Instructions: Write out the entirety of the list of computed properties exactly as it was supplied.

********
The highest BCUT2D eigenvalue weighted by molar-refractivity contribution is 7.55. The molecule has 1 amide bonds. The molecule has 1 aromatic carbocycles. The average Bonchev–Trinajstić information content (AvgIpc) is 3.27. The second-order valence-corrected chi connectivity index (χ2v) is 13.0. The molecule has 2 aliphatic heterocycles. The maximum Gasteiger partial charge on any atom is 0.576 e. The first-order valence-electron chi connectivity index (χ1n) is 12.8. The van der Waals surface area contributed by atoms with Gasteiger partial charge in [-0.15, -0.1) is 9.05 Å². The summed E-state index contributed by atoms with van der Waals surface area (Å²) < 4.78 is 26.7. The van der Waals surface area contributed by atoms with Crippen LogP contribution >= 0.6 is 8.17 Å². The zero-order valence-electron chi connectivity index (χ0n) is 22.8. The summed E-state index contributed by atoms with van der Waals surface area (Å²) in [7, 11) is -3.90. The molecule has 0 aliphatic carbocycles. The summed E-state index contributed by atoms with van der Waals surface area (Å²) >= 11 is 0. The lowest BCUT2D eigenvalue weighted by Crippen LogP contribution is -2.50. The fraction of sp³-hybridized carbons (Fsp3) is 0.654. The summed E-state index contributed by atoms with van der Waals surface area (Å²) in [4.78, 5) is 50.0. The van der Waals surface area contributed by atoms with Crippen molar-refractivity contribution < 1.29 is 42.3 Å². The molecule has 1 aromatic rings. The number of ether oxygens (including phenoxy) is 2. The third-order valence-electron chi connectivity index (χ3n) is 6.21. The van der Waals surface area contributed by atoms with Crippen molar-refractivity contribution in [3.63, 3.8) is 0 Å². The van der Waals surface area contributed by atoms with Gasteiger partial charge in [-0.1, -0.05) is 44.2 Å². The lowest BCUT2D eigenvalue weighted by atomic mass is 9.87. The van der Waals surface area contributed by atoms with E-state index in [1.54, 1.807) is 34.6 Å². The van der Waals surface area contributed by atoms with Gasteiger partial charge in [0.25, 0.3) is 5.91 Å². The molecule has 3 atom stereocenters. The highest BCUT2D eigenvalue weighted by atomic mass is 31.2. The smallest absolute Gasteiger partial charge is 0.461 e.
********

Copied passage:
The highest BCUT2D eigenvalue weighted by molar-refractivity contribution is 7.55. The molecule has 1 amide bonds. The molecule has 1 aromatic carbocycles. The average Bonchev–Trinajstić information content (AvgIpc) is 3.27. The second-order valence-corrected chi connectivity index (χ2v) is 13.0. The molecule has 2 aliphatic heterocycles. The maximum Gasteiger partial charge on any atom is 0.576 e. The first-order valence-electron chi connectivity index (χ1n) is 12.8. The van der Waals surface area contributed by atoms with Gasteiger partial charge in [-0.15, -0.1) is 9.05 Å². The summed E-state index contributed by atoms with van der Waals surface area (Å²) < 4.78 is 26.7. The van der Waals surface area contributed by atoms with Crippen LogP contribution >= 0.6 is 8.17 Å². The zero-order valence-electron chi connectivity index (χ0n) is 22.8. The summed E-state index contributed by atoms with van der Waals surface area (Å²) in [7, 11) is -3.90. The molecule has 0 aliphatic carbocycles. The summed E-state index contributed by atoms with van der Waals surface area (Å²) >= 11 is 0. The lowest BCUT2D eigenvalue weighted by Crippen LogP contribution is -2.50. The fraction of sp³-hybridized carbons (Fsp3) is 0.654. The summed E-state index contributed by atoms with van der Waals surface area (Å²) in [4.78, 5) is 50.0. The van der Waals surface area contributed by atoms with Crippen molar-refractivity contribution < 1.29 is 42.3 Å². The molecule has 1 aromatic rings. The number of ether oxygens (including phenoxy) is 2. The third-order valence-electron chi connectivity index (χ3n) is 6.21. The van der Waals surface area contributed by atoms with Crippen molar-refractivity contribution in [3.63, 3.8) is 0 Å². The van der Waals surface area contributed by atoms with Gasteiger partial charge in [-0.1, -0.05) is 44.2 Å². The lowest BCUT2D eigenvalue weighted by atomic mass is 9.87. The van der Waals surface area contributed by atoms with E-state index in [1.54, 1.807) is 34.6 Å². The van der Waals surface area contributed by atoms with Gasteiger partial charge in [0.25, 0.3) is 5.91 Å². The molecule has 3 atom stereocenters. The highest BCUT2D eigenvalue weighted by atomic mass is 31.2. The smallest absolute Gasteiger partial charge is 0.461 e.